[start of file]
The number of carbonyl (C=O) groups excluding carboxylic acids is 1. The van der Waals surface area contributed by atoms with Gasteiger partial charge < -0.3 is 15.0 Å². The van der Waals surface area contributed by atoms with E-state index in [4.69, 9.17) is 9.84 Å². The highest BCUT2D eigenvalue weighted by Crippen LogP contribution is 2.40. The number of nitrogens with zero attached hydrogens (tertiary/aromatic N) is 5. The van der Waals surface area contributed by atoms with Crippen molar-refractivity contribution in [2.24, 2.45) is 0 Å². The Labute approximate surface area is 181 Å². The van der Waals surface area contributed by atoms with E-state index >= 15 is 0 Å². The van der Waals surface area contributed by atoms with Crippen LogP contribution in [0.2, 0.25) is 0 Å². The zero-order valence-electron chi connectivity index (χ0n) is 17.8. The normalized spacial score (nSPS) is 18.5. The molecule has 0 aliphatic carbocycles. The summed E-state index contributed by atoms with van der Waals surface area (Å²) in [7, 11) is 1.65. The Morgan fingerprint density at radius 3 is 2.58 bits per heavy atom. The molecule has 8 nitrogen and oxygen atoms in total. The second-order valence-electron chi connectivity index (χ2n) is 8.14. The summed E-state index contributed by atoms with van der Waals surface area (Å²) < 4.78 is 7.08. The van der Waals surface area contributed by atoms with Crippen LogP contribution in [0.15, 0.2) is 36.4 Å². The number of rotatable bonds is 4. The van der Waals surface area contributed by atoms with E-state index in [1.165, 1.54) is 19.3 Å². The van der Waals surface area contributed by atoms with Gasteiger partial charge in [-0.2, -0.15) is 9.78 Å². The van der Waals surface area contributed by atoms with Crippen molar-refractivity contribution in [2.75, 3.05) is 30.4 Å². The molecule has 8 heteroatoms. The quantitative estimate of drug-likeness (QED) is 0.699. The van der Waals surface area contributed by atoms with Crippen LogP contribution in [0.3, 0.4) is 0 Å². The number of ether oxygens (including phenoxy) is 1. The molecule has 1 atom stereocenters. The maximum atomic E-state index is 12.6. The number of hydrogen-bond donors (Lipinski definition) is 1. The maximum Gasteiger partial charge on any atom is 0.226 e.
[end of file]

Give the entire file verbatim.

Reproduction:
The number of carbonyl (C=O) groups excluding carboxylic acids is 1. The van der Waals surface area contributed by atoms with Gasteiger partial charge < -0.3 is 15.0 Å². The van der Waals surface area contributed by atoms with E-state index in [4.69, 9.17) is 9.84 Å². The highest BCUT2D eigenvalue weighted by Crippen LogP contribution is 2.40. The number of nitrogens with zero attached hydrogens (tertiary/aromatic N) is 5. The van der Waals surface area contributed by atoms with Crippen molar-refractivity contribution in [2.24, 2.45) is 0 Å². The Labute approximate surface area is 181 Å². The van der Waals surface area contributed by atoms with E-state index >= 15 is 0 Å². The van der Waals surface area contributed by atoms with Crippen LogP contribution in [0.2, 0.25) is 0 Å². The zero-order valence-electron chi connectivity index (χ0n) is 17.8. The normalized spacial score (nSPS) is 18.5. The molecule has 0 aliphatic carbocycles. The summed E-state index contributed by atoms with van der Waals surface area (Å²) in [7, 11) is 1.65. The Morgan fingerprint density at radius 3 is 2.58 bits per heavy atom. The molecule has 8 nitrogen and oxygen atoms in total. The second-order valence-electron chi connectivity index (χ2n) is 8.14. The summed E-state index contributed by atoms with van der Waals surface area (Å²) < 4.78 is 7.08. The van der Waals surface area contributed by atoms with Crippen LogP contribution in [0.15, 0.2) is 36.4 Å². The number of rotatable bonds is 4. The van der Waals surface area contributed by atoms with E-state index in [1.165, 1.54) is 19.3 Å². The van der Waals surface area contributed by atoms with Gasteiger partial charge in [-0.2, -0.15) is 9.78 Å². The van der Waals surface area contributed by atoms with Crippen molar-refractivity contribution in [2.75, 3.05) is 30.4 Å². The molecule has 8 heteroatoms. The quantitative estimate of drug-likeness (QED) is 0.699. The van der Waals surface area contributed by atoms with Crippen LogP contribution in [0.3, 0.4) is 0 Å². The number of ether oxygens (including phenoxy) is 1. The molecule has 1 atom stereocenters. The maximum atomic E-state index is 12.6. The number of hydrogen-bond donors (Lipinski definition) is 1. The maximum Gasteiger partial charge on any atom is 0.226 e.